1st June 2016

Early learning and childcare: delivering for disadvantaged children in England

There is a large and stubborn gap in outcomes between disadvantaged children and their peers by age 5 in England. This is in spite of substantial early years investment over 15 years and clear evidence that regular, high-quality early learning can transform life chances.

This paper reviews the impact of policies to date, considers the outlook for disadvantaged children and the threat to their provision from the new 30-hour entitlement and proposes a new future direction.

Policy background

The government has pursued a mixed-market approach to the delivery of early learning and childcare. A consequence of that policy has been particularly pronounced disparities in provider quality. The government has sought reduce these disparities primarily through a) continuing the tradition of targeting school-based provision at disadvantaged children and b) applying the rigour of the school system across the mixed market through building professional capacity and regulation – sometimes termed ‘schoolification’.

Impact on disadvantaged children

The approach to date has been partially successful for disadvantaged children.

  • A relatively large proportion of disadvantaged children attend school nursery classes and maintained nursery schools, where they benefit from a range of strengths that are intrinsic to schools, such as communities of high-skilled learning professionals and the ability to manage a seamless transition into Reception. ‘Schoolification’ policies have also helped raise qualifications and standards across all types of providers. Outcomes of disadvantaged 5-year-olds have thus risen overall, keeping pace with improvements across the wider population.
  • Disadvantaged children, however, remain 18 percentage points less likely to achieve a ‘good level of development’ at age 5 than their peers. The gap has only narrowed by 3 percentage points from 2007 to 2015. Disadvantaged children also remain disproportionately represented in poorer-quality settings and more likely not to take up any early years provision.

Experiences of disadvantaged families

The options for disadvantaged families are broadly polarised between good quality school-based settings and weaker private and voluntary providers. Good school-based provision is not accessible for many living in areas where free entitlement places are limited, and is unlikely to be a feasible option for low-income working families who require flexible hours or those with children aged two or younger. Expensive and/or weak providers dominate private and voluntary market alternatives for families in disadvantaged areas. The structural and financial predicament of such settings limits the possibilities for them to embed quality deeply, as schools or strong nursery chains might. Low take-up amongst disadvantaged families is partially a reflection of the limited options.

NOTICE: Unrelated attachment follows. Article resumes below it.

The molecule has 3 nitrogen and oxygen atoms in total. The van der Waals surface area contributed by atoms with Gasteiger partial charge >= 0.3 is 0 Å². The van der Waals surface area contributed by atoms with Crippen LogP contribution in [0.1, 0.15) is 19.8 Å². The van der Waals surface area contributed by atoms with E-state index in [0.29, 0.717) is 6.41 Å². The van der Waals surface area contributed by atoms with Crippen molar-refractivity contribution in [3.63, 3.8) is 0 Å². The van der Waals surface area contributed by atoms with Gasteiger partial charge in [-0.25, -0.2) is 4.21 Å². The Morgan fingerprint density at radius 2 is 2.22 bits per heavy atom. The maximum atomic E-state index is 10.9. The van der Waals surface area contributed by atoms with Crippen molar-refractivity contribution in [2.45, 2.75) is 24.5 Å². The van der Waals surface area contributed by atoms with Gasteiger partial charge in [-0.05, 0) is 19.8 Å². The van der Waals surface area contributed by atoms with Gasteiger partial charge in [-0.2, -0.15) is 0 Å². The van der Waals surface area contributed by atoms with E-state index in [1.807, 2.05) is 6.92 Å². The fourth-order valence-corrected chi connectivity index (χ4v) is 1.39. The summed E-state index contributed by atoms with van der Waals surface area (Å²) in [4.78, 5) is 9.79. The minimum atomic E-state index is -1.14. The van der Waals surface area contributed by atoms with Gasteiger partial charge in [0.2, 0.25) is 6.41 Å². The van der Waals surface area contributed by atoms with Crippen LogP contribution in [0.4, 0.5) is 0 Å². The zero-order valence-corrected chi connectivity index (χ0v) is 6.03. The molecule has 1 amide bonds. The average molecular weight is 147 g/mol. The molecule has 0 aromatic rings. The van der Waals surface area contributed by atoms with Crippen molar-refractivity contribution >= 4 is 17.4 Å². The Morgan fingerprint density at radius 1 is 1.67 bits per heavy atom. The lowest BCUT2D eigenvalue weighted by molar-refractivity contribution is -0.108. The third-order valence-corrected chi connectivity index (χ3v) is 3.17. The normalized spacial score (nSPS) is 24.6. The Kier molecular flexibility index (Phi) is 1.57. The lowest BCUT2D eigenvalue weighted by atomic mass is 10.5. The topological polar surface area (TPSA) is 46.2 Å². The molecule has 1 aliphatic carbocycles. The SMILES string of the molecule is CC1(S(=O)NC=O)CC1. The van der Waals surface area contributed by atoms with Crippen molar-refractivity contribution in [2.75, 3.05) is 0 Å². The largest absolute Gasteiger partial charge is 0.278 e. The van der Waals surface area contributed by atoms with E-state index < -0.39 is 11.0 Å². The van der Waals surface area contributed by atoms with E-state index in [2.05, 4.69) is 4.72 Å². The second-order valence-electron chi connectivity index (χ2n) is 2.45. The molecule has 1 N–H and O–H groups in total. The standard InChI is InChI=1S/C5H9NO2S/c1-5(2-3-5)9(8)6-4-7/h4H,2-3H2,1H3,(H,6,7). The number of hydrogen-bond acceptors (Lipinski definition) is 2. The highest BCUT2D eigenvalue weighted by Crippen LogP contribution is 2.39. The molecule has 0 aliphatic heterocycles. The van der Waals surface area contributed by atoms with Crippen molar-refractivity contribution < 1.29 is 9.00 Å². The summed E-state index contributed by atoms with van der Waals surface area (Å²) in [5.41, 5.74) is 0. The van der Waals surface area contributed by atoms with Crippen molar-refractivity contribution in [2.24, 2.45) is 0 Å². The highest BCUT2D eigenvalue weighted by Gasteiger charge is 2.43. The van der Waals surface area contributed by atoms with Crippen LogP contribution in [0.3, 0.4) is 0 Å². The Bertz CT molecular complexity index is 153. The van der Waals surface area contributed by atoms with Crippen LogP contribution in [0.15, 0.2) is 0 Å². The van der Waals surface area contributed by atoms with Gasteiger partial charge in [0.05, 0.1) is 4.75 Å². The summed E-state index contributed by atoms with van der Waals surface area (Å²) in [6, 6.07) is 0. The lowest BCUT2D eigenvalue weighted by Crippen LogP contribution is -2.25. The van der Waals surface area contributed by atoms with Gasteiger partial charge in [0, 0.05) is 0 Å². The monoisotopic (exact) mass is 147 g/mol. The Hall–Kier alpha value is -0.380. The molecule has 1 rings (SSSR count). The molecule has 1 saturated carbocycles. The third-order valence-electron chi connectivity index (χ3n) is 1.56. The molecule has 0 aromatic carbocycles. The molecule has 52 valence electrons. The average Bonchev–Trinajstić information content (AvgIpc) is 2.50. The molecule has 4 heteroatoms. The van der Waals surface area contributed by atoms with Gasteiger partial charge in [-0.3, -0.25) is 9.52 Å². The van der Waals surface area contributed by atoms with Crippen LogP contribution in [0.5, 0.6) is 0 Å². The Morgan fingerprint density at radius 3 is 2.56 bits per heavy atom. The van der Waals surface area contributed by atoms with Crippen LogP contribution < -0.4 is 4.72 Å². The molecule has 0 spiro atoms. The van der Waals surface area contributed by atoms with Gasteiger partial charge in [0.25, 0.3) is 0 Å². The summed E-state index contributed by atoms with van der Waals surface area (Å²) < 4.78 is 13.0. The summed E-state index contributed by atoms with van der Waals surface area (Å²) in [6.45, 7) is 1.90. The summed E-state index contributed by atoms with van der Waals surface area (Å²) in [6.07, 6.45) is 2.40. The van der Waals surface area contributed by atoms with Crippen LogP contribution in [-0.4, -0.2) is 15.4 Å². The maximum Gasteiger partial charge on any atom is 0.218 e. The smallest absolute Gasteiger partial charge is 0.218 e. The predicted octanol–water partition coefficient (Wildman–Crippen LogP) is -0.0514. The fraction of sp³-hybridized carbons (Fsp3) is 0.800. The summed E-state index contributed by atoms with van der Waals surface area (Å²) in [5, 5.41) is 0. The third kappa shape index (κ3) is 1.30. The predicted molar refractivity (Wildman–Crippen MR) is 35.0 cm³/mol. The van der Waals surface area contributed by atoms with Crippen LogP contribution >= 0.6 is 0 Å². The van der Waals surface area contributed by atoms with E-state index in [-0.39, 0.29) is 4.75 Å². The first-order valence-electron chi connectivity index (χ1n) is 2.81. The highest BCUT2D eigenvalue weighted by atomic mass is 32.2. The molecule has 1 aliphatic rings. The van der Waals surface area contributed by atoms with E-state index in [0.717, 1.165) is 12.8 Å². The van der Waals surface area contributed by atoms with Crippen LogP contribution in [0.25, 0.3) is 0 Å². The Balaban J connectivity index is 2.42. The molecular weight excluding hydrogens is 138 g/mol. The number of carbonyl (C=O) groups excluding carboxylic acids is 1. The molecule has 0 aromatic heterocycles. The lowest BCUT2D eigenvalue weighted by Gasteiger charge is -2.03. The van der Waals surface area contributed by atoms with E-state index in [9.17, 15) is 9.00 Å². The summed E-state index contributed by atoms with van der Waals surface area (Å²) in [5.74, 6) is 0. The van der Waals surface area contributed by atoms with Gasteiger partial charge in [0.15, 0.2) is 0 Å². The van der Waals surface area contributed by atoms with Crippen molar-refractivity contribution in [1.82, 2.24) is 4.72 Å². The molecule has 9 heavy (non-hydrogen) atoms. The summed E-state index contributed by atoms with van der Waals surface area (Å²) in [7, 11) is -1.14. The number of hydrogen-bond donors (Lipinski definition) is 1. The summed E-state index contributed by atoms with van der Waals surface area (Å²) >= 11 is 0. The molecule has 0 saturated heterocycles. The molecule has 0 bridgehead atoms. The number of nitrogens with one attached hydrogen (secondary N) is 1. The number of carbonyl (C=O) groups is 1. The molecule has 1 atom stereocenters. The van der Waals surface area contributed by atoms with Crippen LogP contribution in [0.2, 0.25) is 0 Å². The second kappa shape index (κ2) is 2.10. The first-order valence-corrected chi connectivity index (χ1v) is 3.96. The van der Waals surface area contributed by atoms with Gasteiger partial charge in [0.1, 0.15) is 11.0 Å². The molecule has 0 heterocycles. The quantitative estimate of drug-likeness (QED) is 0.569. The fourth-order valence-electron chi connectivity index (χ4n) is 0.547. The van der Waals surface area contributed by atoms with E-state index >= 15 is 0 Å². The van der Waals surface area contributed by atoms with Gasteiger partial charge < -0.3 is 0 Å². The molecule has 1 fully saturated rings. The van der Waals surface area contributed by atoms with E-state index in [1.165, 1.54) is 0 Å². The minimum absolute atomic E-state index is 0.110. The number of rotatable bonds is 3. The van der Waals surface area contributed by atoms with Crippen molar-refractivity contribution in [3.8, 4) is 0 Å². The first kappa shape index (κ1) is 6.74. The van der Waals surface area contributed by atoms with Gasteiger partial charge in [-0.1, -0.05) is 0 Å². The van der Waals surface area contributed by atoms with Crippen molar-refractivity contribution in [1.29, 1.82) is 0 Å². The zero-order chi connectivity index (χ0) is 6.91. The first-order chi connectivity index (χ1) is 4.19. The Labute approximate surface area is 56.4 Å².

The outlook for disadvantaged children

The present direction of early learning and childcare policy suggests a future decline in the prospects of disadvantaged children. The new 30-hour entitlement for working families poses a risk that children from the poorest families will be squeezed out of the settings where they thrive most as schools convert part-time nursery class places to a much smaller number of full-time places, for which disadvantaged children will not qualify. The viability of private settings serving deprived communities will also be disproportionately affected by the reduced opportunity to cross-subsidise local authority rates with parent fees, as their margins are tighter. In parallel, the decline of Children’s Centres is likely to continue as budget cuts undermine leadership and outreach. Maintained nursery schools could face a similar fortune.

A new path forward

Decisive action is needed so that early years investment fulfils its potential as a powerful vehicle for equalising life chances. Policy makers must respond fully to the economic challenges faced by settings serving disadvantaged communities, and should build on the benefits that schools already bring to many disadvantaged children. The aim should be to create a stronger and more school-led and linked system in deprived communities. We propose four areas for change:

  1. Provide more targeted investment in all providers serving disadvantaged populations
  2. Encourage schools in disadvantaged areas to form deep partnerships with outside providers to help drive quality
  3. Encourage and empower schools to maintain and extend the reach of their nursery classes
  4. Support strong schools and academy sponsors to deliver provision beyond the school gate, by setting up new social enterprises and providing leadership to Children’s Centres and nursery schools that need support


This paper puts forward thirteen recommendations under these headings.